Former US 99W/Interstate 5 Business continues north on Main Street to CA 36 at Antelope Boulevard. As noted above mainline US 99 continued straight on Main Street co-signed with CA 36 west. US 99E began at Antelope Boulevard co-signed with CA 36. The intersection of Main Street and Antelope Boulevard can be seen on in the third photo below.
From the intersection of Main Street and Antelope Boulevard Former US 99E/CA 36 east crosses the Sacramento River and intersects Interstate 5.
CA 36 east of Interstate 5 is co-signed as "TO CA 99" on Antelope Boulevard. At Postmile TEH 44.000 CA 36 east intersects CA 99. US 99E once split from CA 36 where CA 99 now is signed. CA 36 eastbound approaching CA 99 southbound indicates Chico is 42 miles away.
CA 99 southbound departing Red Bluff is signed as a Safety Corridor for the next 29 miles.
CA 99 southbound enters the City of Chico and intersects the original alignment of US 99E at Esplande at Postmile BUT T38.29.
CA 99 southbound passes through Gridley and departs the City. CA 99 southbound departing Gridley is signed as 5 miles from Live Oak, 16 miles from Yuba City and 60 miles from Sacramento.
Approaching the Sutter County Line a large sign on CA 99 southbound as of September 2021 announces the active Safety Improvements ongoing in and around Live Oak.
CA 99 southbound enters the City of Live Oak where it is aligned on Live Oak Boulevard. CA 99 southbound on Live Oak Boulevard as of September 2021 was undergoing safety oriented improvements. As CA 99 southbound passes through Live Oak the 1905 Southern Pacific Railroad Depot can be observed. Live Oak was established as a Post Office location 1874 between the Southern Pacific Sidings of Gridley and Lomo. Live Oak would incorporate as a City on January 22nd, 1947.
CA 99 south of Live Oak follows Live Oak Boulevard to a Union Pacific Railroad crossing at Postmile SUT T35.95. Live Oak Boulevard and the original alignment US 99E split from CA 99 southbound via an inaccessible intersection at Postmile SUT 36.00. The safety improvements at the CA 99/Live Oak Boulevard intersection were constructed during 2021.
Yuba City is the Sutter County Seat and the county's largest community. Yuba City was part of a Mexican Land Grant to John Sutter located at the confluence of the Feather River and Yuba River. Following the discovery of gold at Sutter's Mill the lands at the Feather River and Yuba River would be sold to settlers looking to plot a town site. Yuba City by 1852 was a major ferry landing site and would become the Sutter County Seat in 1854. Yuba City would incorporate as a City on January 23rd, 1908. Yuba City can be at the confluence of the Feather River and Yuba River on the 1857 Britton & Rey's Map of California.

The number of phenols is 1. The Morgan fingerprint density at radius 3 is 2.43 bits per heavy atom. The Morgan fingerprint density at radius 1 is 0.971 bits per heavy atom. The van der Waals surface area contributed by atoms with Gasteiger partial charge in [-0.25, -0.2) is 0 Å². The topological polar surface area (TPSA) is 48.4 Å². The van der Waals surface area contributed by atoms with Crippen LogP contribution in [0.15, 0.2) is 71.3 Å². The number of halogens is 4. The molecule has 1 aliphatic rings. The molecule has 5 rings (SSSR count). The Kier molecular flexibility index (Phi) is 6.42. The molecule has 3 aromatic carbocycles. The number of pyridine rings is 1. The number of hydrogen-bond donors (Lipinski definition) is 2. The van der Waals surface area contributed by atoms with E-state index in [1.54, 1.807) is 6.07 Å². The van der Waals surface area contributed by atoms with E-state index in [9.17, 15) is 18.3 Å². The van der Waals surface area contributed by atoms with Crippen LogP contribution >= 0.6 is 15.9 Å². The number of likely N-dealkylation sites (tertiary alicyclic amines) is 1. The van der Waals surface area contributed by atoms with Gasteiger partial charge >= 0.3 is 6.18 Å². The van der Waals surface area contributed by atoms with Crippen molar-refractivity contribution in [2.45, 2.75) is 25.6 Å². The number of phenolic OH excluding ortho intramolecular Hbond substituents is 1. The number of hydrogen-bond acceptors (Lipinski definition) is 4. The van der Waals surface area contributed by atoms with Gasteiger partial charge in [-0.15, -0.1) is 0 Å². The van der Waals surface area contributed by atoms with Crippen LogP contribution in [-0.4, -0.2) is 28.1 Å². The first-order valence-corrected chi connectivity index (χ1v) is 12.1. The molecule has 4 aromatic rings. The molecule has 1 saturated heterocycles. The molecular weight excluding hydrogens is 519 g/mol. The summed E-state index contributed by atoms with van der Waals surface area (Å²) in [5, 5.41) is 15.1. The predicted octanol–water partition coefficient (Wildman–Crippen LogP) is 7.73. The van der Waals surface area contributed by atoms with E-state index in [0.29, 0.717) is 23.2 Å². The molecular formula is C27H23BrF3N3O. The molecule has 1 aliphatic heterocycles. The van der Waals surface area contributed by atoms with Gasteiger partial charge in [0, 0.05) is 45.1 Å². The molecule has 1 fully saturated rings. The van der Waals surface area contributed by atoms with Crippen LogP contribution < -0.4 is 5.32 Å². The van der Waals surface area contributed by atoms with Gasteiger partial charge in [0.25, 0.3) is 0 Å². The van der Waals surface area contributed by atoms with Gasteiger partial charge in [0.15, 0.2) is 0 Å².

CA 70 southbound follows E Street over former US 99E out of Marysville over the Yuba River where the highway expands to a freeway.
Part 5; former US Route 99 East on the Ben Ali -Roseville Freeway and Elvas Freeway
Southbound on CA 51/Interstate 80 Business the Capitol City Freeway designation is strongly emphasized.
At Marconi Avenue CA 51/Interstate 80 Business has something of Dead Man's curve which was part of the reason the alignment is not up to Interstate Standards.
At exit 9B CA 51/Interstate 80 Business intersect CA 160 and the North Sacramento Freeway. The junction of the Capitol City Freeway at the North Sacramento Freeway is where the Ben Ali-Roseville Freeway designation ended and the Elvas Freeway designation began. As noted in Part 1 US 99E originally followed US 40 into downtown Sacramento via the North Sacramento Freeway and was later realigned onto the Elvas Freeway.
CA 51/Interstate 80 Business has one Exit at Exposition Boulevard (9A) over what was the Elvas Freeway before crossing the American River. Upon crossing the American River US 99E would have split onto the 29th Street and 30th Street couplets.
CA 160 south on the North Sacramento Freeway begins at approximately Post Mile SAC 47.000. Something immediately noticeable about the North Sacramento Freeway is the oleander bushes that populate the median. The median plant growth is typical of pre-Interstate era freeway designs in California.
At Exit 47B CA 160 south on the North Sacramento Freeway accesses Royal Oaks Drive.
At Exit 47A CA 160 south accesses Canterbury Road and Leisure Lane.
CA 160 south on the North Sacramento Freeway crosses the American River where it becomes12th Street at Richards Boulevard. The State Maintenance of CA 160 terminates immediately at the south bank of the American River at Post Mile SAC R44.456. US 99E would have originally followed 16th Street into downtown Sacramento.
More regarding the historic highway alignments in downtown Sacramento including US Route 99 can be found in the Gribblenation blog below: